Introverts and Extroverts.

I was asked by the founders of the #DiversityJC (Journal Club) to be a co-moderator with them and will cross post blog posts from their to Postdoc Street as well, as I will be writing at least some of the blog posts that they do. 

This week in #DiversityJC we’re going to talk about one of the core personality traits that we all have. Are you more extroverted or introverted? Introverts make up a third to half of the population and yet they’re too often looked over in the extrovert-idealizing world of the United States.

There are a few articles we’ll get into:

Do Introverts rate their extroverted peers more harshly?

And with such an emphasis being placed on active learning, participation, and otherwise outwardly demonstrating a metric of being present, are introverts marginalized? 

And last, this from the Chronicle a few years ago about how introverts might be selected against in academia.

Where do you fall?

If you aren’t sure, you can take a test like the myers-briggs personality test (caution: results are not grounded in science, but it does seem to identify Introverts/Extroverts pretty well) or this test I like better from Susan Cain’s ‘Quiet’ website.

I want to disambiguate introversion and shyness. They’re different things. Shyness is more about social anxiety and what others will think and there are ways of getting over being shy. Introversion is a baked in personality trait.

The Extrovert-Introvert spectrum is just one dimension of personality, just one aspect of a person, but it’s one is both hard wired, yet somewhat malleable too. It’s possible to act against type for all of us for a time, but we always return to our base state eventually, needing to recharge.

The biggest population probably falls into the mildly extroverted/mildly introverted line, somewhere in the middle, so called ambiverts that are comfortable extending themselves both ways.

Why does this matter?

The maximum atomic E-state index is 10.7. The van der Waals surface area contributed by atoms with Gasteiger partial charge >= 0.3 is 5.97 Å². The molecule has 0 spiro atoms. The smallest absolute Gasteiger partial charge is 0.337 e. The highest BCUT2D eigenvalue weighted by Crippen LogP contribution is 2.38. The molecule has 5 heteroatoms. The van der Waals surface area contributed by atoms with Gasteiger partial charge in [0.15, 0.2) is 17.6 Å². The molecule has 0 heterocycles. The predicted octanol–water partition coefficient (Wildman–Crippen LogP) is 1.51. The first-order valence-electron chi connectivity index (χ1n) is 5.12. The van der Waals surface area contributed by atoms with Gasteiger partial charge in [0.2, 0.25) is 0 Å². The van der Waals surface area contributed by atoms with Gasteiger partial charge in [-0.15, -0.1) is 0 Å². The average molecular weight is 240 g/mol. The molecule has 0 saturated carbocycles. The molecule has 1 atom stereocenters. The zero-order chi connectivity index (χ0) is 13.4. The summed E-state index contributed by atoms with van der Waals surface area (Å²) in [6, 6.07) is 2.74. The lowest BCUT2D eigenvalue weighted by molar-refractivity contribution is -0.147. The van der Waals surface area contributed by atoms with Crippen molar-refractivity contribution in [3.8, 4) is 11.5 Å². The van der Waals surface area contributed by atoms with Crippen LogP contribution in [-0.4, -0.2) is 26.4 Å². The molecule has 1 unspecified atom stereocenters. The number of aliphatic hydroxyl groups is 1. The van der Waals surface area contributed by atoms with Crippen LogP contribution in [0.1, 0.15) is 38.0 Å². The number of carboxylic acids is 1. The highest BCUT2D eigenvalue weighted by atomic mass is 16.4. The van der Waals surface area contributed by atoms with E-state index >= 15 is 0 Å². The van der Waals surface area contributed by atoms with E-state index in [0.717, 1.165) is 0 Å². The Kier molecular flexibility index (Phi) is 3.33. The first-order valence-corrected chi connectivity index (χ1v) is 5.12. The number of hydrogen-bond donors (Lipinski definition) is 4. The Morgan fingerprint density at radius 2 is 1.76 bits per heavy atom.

In the United States at least, the paragon of success, of who people look up to and want to be, the ideal, is an extrovert. The personality type that derives energy from interacting with other people, think by talking, seemingly take charge, and dive right in to do things. Introverts consider new projects, but take their time to think them through before starting in on them. Extroverts tend to have more people they call friends. Introverts tend to have a small group of close friends that they’re fiercely loyal to.

And it’s the extroverted ideal that is really damaging to some introverts. It’s considered the ideal in the US. I have been told that I shouldn’t pursue a field because the person thought being extroverted was a job requirement (it probably isn’t…many performers/entertainers that seem loud and out there on stage are in fact introverts).  I grew up thinking something was fundamentally wrong with me until I read “Quiet” a few years ago (bias alert: I have a huge place in my heart for Susan Cain and ‘Quiet’– it’s a book that changed my life for the better).

Introverts can’t be successful and good leaders– in fact evidence suggests that introverts are more successful leaders assuming their teams are self-starters and motivated.

Introverts have to navigate a loud world. Open labs and offices, classrooms that emphasize only group work.

Join us to talk Introversion-Extroversion on Monday at 2pm, Eastern

Being aware of how best to communicate with introverts and extroverts will help us all get along.

Here’s a Lifehacker post on doing just that.

See you on Monday at 2pm!

Ian Street

Doctor PMS

Emily S Klein.


Author: Ian Street

Ian is a plant scientist and science writer relating stories of plant science and scientists on his blog, The Quiet Branches as well as other outlets. You can find him on Twitter @IHStreet.

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